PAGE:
Finding the funds

When the university cuts back, the Bulldog Athletic Association rises up

Top Taggart Field has sat empty this fall with the suspension of GLIAC sports at the beginning of the semester. Photo by: Cassidy Jessup | Torch Photographer

Many universities across the nation have had to cut back funding due to the financial implications of COVID-19, especially since big-ticket sports seasons such as football and basketball were postponed.

This year, the Ferris board of trustees budgeted a mere 2.6% of the 2021 approved budget for athletics. This percentage amounts to $4,759,230 to be spent on athletic needs such as recruitment, scholarship dollars, event function, facilities and staffing. Although athletic competition has not been taking place, plans for the future are being made. 

In June, the board of trustees announced they were planning to cut 10% of the university’s budget this year and part of that cut affected athletic funding. All students were affected by this budget cut because of the higher tuition rates. These rates were 2.78% higher for underclassmen and approximately 3.98% for upperclassmen. 

Fund generation is vital in funding for athletic scholarships as well as marketing, two very big components to athletic funding.

“Although we have a lot more time since athletics are not happening, it has been difficult to show stewards what they could be potentially funding,” Kevin Bunce the Bulldog Athletic Advancement Officer said.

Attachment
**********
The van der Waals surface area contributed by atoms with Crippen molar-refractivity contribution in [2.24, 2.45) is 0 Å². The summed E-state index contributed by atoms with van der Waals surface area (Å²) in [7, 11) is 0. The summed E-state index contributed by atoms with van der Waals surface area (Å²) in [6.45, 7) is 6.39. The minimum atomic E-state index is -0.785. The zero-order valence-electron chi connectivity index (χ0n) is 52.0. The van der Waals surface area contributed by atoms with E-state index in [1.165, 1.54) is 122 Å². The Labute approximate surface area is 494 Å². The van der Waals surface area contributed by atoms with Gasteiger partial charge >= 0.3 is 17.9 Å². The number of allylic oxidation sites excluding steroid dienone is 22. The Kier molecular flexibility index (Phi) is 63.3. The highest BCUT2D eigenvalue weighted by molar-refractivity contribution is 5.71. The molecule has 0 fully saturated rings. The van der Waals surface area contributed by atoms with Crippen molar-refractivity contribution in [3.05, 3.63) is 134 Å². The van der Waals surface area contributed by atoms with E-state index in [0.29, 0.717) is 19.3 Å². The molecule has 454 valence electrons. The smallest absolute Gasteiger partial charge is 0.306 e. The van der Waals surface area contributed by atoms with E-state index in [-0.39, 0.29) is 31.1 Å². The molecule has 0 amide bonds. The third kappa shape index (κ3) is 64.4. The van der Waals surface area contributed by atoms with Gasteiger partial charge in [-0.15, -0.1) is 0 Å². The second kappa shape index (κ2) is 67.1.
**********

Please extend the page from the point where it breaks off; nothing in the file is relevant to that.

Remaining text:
Since there is a deficit in funding from the university, external sources of funding from beneficiaries to the university are even more important.

“We have some very loyal donors who give gifts of thousands to help our university function,” Bunce said. 

Efforts from the Bulldog Athletic Association have continued throughout the year in preparation for sports to start again. Since the recent GLIAC decision to give the green light on competitions, these preparations have become more relevant.

“It definitely has been difficult but once we start having safe competition in an efficient manner, I am hopeful,” Bunce said. 

According to Bunce, once basketball and hockey are up and running, there will be an influx of funds from ticket sales and sponsors who will be able to watch players compete again.

The Athletic Association has an annual fundraiser which also brings in revenue to keep these teams supported. This year, the fundraiser will still be taking place but will be formatted differently than years prior. Bulldog Athletic Association Coordinator, Jake Daugherty, gave insight on the donation patterns.

“Parents, alumni and friends all want to support athletes,” Jake Daugherty said. “They frequently give smaller donations.”

Daugherty works with the Bulldog Athletic Association organizing corporate sales and sponsorship. 

During a time when money is tight because of the pandemic, the athletic department must pull together funds to prepare for a nearing competition season. Ferris State Athletics have a powerful group of individuals at the Bulldog Athletic Association doing everything they can to help things run smoothly.